Rail lines, partition, melancholy - the perfect ingredients for a music project

Frustration with a train timetable led Hannah Peel into a unique project which premieres at the Earagail festival this weekend

HAnnah Peel: “The ability to be fast and quick is really important so it doesn’t become stagnant”

HAnnah Peel: “The ability to be fast and quick is really important so it doesn’t become stagnant”

 

We fume and give out when public transport lets us down. But very few of us do as Hannah Peel did and turn our annoyance with trains and buses into a creative project.

The Craigavon, Co Antrim- born singer-songwriter and composer recalls that she had a “very frustrating Sunday” trying to get from Portadown to Belfast.

“I couldn’t understand why I couldn’t get a train to get there on time,” she says. “I was so frustrated because it was the first time I had used public transport in a while and I was so mad. Why the hell can’t you get anywhere in Northern Ireland on public transport? Why are there no trains and you’ve still got these old lines?”

At that time, Peel had just agreed to take part in a project, commissioned by the Earagail Arts Festival’s Paul Brown, that involved Tommy McLaughlin, the producer and guitarist who has worked with Villagers and Soak and runs Donegal’s Attica Audio studio.

“When this project came up, Tommy got in touch and asked did I want to do it. He said it would be a bit crazy. There would be four people involved, all producers, all strong-minded and outspoken and who do our own thing in our own right. I jumped at it.”

Peel and McLaughlin were joined by Erland Cooper, frontman of Erland and the Carnival and Peel’s bandmate in The Magnetic North, and arranger and composer Michael Keeney.

At that stage they were an ensemble in search of a theme. But after her experience with Northern Ireland’s railways, Peel realised she might have something.

“I sat down with the guys and said this is something we could look into. It’s very resonant in terms of the rail lines being closed and the partition of Ireland and the melancholy and anger and frustration it leaves behind.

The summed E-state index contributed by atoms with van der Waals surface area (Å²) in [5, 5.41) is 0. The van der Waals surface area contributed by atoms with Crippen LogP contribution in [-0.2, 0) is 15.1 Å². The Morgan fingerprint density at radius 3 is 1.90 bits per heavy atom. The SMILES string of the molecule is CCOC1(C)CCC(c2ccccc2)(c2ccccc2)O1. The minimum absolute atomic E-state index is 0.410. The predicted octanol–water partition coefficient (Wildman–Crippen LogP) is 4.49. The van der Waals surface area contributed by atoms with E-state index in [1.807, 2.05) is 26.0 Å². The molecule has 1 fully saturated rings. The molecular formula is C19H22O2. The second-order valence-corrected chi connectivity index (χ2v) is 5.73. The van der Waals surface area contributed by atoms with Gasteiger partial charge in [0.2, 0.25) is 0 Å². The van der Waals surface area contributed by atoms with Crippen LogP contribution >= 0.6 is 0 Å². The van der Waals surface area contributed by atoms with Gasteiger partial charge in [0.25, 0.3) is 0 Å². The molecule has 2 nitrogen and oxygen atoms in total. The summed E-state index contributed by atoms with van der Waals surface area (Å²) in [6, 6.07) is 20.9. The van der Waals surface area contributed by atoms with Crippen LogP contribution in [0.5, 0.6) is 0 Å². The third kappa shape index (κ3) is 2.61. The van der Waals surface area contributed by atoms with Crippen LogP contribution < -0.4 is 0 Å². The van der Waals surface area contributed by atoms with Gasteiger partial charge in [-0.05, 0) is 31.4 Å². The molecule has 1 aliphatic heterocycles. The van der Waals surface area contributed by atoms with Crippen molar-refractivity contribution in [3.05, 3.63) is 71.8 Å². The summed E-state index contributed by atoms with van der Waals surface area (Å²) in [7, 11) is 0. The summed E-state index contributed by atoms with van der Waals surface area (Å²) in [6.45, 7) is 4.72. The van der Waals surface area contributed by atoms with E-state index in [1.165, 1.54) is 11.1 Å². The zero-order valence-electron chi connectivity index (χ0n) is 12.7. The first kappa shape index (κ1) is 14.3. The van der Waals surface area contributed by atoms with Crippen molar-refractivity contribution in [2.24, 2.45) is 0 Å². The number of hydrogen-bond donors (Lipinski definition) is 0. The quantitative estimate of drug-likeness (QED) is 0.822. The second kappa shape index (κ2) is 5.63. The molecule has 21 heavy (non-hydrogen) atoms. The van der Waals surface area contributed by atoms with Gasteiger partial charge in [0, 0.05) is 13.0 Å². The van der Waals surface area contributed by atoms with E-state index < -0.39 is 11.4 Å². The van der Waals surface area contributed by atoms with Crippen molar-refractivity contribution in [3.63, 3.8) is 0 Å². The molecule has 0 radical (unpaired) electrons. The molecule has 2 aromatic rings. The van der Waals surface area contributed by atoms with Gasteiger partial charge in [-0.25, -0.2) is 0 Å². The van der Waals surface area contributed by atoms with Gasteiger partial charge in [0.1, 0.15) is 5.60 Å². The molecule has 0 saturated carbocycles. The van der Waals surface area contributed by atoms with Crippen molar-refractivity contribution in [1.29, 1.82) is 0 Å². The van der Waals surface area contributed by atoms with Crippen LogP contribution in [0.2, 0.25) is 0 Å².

“That then stemmed off into ideas about spending time in Donegal looking at the hills and seeing bridges going across the landscape and traces of stations here and there.

“Tommy then remembered that his family had a picture in their pub of the Creeslough viaduct over the Owencarrow river. It had been there for years and he’d never thought about it. He got the picture and sent it to us all and we’d then had a story and what we wanted to be.”

A bonus for the quartet was how trains and railways lend themselves to music. “Basing songs around trains is so amazing,” Peel says, “because you’ve already got your rhythm and essence and movement.”

Field trips and research followed to find out more about the subject.

Walk the line

“I was in touch with the North West of Ireland Railway Society and we met Jim McBride one of the days. He told us the history of the railways and gave us DVDs and books just to get our knowledge up to steam. Barra Best did a great series called Walk the Line on the BBC, where he went along the old lines and went down into the undergrowth to find all sorts of things.

“We came across a lot of stories. The Creeslough disaster was obviously big, but the one thing which struck us was a place called the wailing bridge. It was known as the bridge where a lot of mothers would have said goodbye to their children as they emigrated.

“Most of those mothers would never see their children again because once they left, that was it. That was the one which ignited a lot of emotion and gave us a lot of resonance in terms of what we wanted to portray.”

The four collaborators worked quickly on the project that would become In the Shadows of Steam.

“We’re all so busy with other stuff,” she says, “so we were limited time-wise and we only had a week together in Tommy’s studio. We had prepared a lot before we met up and sent ideas around, but that week was important in getting things defined and making it feel like a project.”

Peel says speed is one of the attributes behind any successful collaboration.

“There has to be fun and openness and smiles. If someone is really guarded, it puts a damper on things for the first few days. You do find ways to bring them out of their shell, but it can take time.

“The ability to be fast and quick is really important so it doesn’t become stagnant. Otherwise, you’re there thinking after a few hours, ‘why am I doing this and not my own work?’ Michael and Tommy are instantly like that – they get it and they get it right away, so it was very easy for us to make music together. It’s the quickest music project most of us have worked on because we all had something really strong to contribute.”

Aside from this weekend’s performance at the Earagail Arts Festival, Peel thinks the project, like any train or rail-line, still has some distance to go.

“At the moment, we don’t know if we’ll keep the name or what we’ll do, but we definitely have an album there that we want to work on and maybe put out in the next year or so.”
 

- In the Shadows of Steam will be performed Saturday in McGrorys, Culdaff, Co Donegal. See eaf.ie

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